School health education
School health education involves instructing school-age children about health and health-related behaviours. It is an important branch of community health and must be based on the local health problems of the school child, the culture of the community and available resources.
Comprehensive school health education is a sequence of learning experiences that enable children and young people to become healthy, effective and productive citizens. It includes a list of topics such as personal, family, community and environmental health, comprehensive sexuality education, mental and emotional health, injury prevention and safety, nutrition, prevention and control of disease, and avoidance of alcohol, tobacco, and other drugs.
Good health is the foundation for academic success (Figure 11.8). Children who face violence, hunger, substance abuse, unintended pregnancy and despair cannot possibly focus on academic excellence. School children spend a significant proportion of their time in the school environment and there is a potential for the occurrence and spread of communicable diseases that needs to be addressed. The school health programme is an opportunity for the healthcare system to include young members of the community in the objectives of their health programmes (Box 11.6).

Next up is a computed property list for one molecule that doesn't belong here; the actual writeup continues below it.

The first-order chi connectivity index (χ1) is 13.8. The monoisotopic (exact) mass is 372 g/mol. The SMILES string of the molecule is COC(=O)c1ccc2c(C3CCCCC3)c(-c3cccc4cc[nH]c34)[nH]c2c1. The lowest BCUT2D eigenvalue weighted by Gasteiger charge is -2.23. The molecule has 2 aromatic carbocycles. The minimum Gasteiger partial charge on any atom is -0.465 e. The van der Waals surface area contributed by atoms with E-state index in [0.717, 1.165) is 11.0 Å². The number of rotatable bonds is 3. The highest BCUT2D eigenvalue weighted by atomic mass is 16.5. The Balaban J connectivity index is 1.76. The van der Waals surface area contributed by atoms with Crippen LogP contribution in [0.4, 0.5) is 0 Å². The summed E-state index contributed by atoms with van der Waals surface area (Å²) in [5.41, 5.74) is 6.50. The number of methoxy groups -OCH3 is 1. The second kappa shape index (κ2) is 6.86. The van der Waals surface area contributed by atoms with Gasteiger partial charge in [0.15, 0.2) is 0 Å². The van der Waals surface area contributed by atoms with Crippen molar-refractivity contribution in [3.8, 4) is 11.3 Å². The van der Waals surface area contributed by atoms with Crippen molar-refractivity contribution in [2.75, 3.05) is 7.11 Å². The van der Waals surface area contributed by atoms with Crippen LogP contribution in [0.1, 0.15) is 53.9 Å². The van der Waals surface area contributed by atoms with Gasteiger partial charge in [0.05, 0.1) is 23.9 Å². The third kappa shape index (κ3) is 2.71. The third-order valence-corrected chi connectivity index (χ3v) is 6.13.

Box 11.6 The objectives of comprehensive school health education
- To maintain and improve children's health and the promotion of positive health
- To facilitate early diagnosis, treatment and follow-up of health problems
- To prevent disease
- To avoid or reduce health-related risk behaviours
- To improve student achievement through health knowledge and improving health skills and behaviours
- To protect and promote the health of staff
- To promote a safe and healthy school environment.